Chamber music by Dvořák, Suk and Brahms performed with intensity and passion.
In their ‘From My Homeland’ series, Nash Ensemble have been presenting music from Czech/Bohemian/Moravian composers from the 19th and 20th centuries, along with works by Brahms. Their latest concert featured two well-known and well-loved works (Brahms’ Op. 18 String Sextet and Dvořák’s ‘Dumky’ Piano Trio) alongside a pair of rarities: a selection of four movements from Dvořák’s Cypresses, and Josef Suk’s Meditation on an Old Bohemian Chorale ‘Saint Wenceslas’, also for string quartet.
Dvořák’s Cypresses (Cypřiše) began life in 1865 as a set of 18 songs (texts by Gustav Moravský) for voice and piano, but it was clearly material that the composer couldn’t leave alone, as he rearranged selections from the work several times, including, in 1887, for string quartet. As would be expected, these pieces are essentially accompanied melody, but Dvořák’s orchestration skills shine out in these arrangements, allowing the melodies and harmonies to switch across instruments to produce beautifully textured, entirely charming pieces that feel as though they had been composed especially for the forces. The quartet (Stephanie Gonley, Jonathan Stone, Lars Anders Tomter and Adrian Brendel) brought out every shade of mood in these short vignettes. The sentimentality of the rose-scented ‘In that sweet power of your eyes’ came through in the ravishing opening violin tune underscored by gentle harmonies from the second violin and viola and a thrum of cello pizzicato. This prettiness continued in ‘Here I look upon this dear letter’, to be interrupted by a stormy passage given all the energy it needed. The low string opening of ‘Oh dear soul’ was delivered with bags of passion, and the jolly dance of ‘Over the countryside’ was delivered with sprightly accuracy (its occasionally uneasy harmonies skipped over with a knowing insouciance).
“…Dvořák’s orchestration skills shine out in these arrangements…”
Brahms’ Op. 18 was the first of two string sextets written between 1860 and 1865, and they seem to mark an attempt by the composer to train himself to ‘downsize’ from writing for larger orchestral forces to his later intensely precise quartets and quintets. They’re both glorious pieces, full of the composer’s adept counterpoint and sliding romantic harmonies. The performance was in safe hands with the Nash who gave us a solid feel for the tempo in the opening section of the first movement, and a deal of perfect balance across the six instruments such that each was allowed its place in the sun, but the harmonic adornments in the interior were never lost. A mannered quality to the phrasing and dynamic pervaded the performance, and here ‘intensity’ was definitely the watchword (albeit that there was occasionally a little too heavy a tread from the cellos, as if attempting to take control of the tactus). The work’s second movement is a joy: a series of variations on the 15th century La Folia dance tune that require some fancy footwork in terms of contrasting the shifting moods. This received full measure from the ensemble, and we were given plenty of intention and fire where they were needed, along with well judged dynamic swerves into the lighter variations. The performance of the Scherzo was full of joie de vivre, its rapid passages in triple time brilliantly co-ordinated to convey spontaneous abandon (plenty of wood on string) without tipping over into chaos. The final Rondo enjoyed a mannered performance where attention to dynamic (particularly in the offhand cadential phrases) was set to max.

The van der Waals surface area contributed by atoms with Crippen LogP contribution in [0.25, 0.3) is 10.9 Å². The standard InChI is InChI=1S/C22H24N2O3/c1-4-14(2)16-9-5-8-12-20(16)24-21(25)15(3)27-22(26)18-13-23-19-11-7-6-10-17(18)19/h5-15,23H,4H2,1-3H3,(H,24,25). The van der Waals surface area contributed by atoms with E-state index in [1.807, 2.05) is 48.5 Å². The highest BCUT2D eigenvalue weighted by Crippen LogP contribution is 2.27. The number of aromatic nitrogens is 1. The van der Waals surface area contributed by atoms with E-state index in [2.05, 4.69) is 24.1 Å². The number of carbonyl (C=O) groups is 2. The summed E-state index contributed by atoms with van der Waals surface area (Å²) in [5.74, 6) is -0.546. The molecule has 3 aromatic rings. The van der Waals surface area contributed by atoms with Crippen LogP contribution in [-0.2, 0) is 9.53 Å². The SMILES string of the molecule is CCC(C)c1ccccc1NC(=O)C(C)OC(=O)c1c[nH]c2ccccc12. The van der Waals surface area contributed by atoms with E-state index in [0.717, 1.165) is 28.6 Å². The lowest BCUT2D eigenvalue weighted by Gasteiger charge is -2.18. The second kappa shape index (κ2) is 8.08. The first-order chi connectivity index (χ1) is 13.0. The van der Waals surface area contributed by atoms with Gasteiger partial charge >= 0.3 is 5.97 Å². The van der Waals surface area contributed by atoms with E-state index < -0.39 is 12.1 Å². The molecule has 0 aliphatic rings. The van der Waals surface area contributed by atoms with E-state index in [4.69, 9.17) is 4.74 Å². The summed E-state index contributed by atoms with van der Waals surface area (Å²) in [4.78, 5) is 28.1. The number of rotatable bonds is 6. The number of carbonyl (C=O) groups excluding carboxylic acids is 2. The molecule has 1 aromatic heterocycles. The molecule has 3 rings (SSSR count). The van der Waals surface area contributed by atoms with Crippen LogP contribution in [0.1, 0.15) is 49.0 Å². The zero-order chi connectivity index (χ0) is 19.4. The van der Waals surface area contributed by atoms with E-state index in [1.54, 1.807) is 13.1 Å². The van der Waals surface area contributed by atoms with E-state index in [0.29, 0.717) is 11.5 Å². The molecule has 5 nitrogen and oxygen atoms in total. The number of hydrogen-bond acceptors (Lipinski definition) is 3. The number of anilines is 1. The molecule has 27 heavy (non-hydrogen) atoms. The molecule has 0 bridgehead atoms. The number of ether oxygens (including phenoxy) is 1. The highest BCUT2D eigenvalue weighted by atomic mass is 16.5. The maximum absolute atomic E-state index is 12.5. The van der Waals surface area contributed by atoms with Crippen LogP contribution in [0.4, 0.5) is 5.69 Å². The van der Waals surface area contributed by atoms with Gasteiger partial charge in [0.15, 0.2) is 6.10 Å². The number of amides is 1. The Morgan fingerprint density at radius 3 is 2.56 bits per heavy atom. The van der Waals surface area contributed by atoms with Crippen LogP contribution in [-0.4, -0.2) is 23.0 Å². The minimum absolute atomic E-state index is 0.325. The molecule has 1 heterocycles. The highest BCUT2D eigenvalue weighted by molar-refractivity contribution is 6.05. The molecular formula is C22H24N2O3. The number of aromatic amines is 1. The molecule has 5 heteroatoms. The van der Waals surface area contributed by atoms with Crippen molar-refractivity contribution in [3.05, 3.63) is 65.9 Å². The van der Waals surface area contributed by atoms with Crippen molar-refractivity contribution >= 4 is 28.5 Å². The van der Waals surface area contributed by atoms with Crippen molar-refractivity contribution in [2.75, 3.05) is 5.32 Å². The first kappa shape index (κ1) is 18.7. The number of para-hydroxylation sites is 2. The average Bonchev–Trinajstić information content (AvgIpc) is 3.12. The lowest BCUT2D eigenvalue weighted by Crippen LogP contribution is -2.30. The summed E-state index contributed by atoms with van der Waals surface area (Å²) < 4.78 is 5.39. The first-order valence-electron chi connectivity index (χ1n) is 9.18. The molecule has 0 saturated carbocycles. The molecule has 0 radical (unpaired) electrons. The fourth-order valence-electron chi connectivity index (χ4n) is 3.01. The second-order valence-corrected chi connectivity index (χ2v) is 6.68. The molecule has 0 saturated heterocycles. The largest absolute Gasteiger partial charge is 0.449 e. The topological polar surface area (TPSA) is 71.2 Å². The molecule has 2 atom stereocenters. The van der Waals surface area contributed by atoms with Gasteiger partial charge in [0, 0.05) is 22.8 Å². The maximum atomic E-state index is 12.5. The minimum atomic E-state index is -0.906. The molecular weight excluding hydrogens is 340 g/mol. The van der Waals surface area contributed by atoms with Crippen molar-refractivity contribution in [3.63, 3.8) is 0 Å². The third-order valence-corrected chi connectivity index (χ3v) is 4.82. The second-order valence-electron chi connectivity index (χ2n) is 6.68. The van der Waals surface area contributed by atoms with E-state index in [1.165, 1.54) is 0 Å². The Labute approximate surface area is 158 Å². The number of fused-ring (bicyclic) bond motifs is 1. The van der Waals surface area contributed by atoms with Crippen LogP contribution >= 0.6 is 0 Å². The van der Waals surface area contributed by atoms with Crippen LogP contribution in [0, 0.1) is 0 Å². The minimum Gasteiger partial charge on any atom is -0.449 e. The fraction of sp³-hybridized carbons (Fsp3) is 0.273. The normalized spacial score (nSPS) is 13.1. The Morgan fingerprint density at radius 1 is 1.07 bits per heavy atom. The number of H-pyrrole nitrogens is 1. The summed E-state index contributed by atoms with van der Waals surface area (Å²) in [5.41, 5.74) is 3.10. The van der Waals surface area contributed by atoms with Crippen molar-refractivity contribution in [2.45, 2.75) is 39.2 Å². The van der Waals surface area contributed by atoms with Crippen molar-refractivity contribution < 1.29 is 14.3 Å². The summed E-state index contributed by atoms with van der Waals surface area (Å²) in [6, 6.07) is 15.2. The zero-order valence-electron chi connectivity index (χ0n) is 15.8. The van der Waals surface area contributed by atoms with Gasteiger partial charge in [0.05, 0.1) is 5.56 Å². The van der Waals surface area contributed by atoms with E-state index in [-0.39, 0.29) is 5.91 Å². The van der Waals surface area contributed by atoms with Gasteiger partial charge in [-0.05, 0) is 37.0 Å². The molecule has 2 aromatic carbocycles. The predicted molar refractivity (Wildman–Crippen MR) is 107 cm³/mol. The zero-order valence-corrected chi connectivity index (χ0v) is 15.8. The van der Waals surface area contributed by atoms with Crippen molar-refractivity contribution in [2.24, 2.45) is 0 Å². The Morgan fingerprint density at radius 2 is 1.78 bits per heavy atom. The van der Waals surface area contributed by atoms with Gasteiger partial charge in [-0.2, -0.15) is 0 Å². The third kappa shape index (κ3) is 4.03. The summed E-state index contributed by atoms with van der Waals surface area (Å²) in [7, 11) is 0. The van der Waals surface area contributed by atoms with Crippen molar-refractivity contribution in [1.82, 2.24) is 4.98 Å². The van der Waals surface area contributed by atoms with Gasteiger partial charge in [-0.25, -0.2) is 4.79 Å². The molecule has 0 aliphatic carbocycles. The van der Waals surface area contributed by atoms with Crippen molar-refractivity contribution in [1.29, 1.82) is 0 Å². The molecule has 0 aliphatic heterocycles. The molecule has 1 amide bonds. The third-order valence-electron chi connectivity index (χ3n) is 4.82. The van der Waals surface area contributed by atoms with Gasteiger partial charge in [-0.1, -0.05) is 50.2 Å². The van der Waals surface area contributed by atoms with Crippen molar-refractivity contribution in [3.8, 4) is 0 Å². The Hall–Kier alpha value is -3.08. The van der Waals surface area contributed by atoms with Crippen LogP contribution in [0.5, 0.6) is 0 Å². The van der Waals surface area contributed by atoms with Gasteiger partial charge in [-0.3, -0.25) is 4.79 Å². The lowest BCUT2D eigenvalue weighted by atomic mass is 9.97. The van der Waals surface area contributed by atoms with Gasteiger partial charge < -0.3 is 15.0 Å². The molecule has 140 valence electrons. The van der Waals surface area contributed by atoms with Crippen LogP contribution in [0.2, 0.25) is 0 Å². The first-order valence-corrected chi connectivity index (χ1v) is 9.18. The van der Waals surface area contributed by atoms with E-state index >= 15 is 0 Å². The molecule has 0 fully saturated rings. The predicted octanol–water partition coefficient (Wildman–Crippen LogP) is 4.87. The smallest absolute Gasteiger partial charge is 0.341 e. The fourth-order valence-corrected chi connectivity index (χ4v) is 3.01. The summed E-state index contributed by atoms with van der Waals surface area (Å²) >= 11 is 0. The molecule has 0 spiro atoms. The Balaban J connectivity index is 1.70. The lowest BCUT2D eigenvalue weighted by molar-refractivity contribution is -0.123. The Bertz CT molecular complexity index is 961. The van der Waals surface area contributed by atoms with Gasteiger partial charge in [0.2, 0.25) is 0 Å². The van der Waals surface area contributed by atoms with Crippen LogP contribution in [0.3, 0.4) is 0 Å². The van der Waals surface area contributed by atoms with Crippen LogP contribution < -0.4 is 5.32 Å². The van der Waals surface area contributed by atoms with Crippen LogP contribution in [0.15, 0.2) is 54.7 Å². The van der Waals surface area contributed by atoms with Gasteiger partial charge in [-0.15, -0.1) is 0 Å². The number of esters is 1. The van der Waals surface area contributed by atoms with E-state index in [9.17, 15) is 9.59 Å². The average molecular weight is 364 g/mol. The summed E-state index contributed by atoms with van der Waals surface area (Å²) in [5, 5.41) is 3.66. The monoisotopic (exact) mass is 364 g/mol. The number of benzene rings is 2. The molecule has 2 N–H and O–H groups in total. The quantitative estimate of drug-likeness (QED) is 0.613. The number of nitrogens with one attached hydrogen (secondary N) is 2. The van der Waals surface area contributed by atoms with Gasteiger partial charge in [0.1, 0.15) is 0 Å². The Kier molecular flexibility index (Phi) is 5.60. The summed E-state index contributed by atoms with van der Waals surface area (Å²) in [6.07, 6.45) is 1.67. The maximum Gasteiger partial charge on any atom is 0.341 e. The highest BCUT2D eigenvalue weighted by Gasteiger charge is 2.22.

Josef Suk’s Meditation on an old Bohemian Chorale was new to me; it is a short work, but it deserves to be heard much more often. Given its roots in a 12th century patriotic chorale to the Czech patron saint, it has not only a hymnodic feel to it, but a modal quality to its harmonies, and it’s this latter quality, along with Suk’s elegiac writing, that summons not central Europe, but, oddly, England, as there’s a real similarity to the chamber works of the English Pastoralists (Vaughan Williams, perhaps, or even Frank Bridge). Suffice it to say that the quartet applied their genius to the short work to bring out all of its allure, from the sad little procession of opening viola notes, through turbulent anger, to its breathy light close.
Stephanie Gonley (violin) and Adrian Brendel (cello) were joined by Alasdair Beatson (piano) for Dvořák’s E-minor piano trio (‘Dumky’) each of whose six movements was given intelligent consideration for texture and contrast. Particularly enjoyable were: the transition, in the second movement, from a kind of ‘Totentanz’ into a gypsy-style whirl; the elegantly poised phrasal exchanges between strings and piano (the piano notes places ‘just so’) in the third movement; and the fourth movement’s juxtaposition of a solid, constraining four-beat structure against the freedom of soaring string lines and an energetic dance.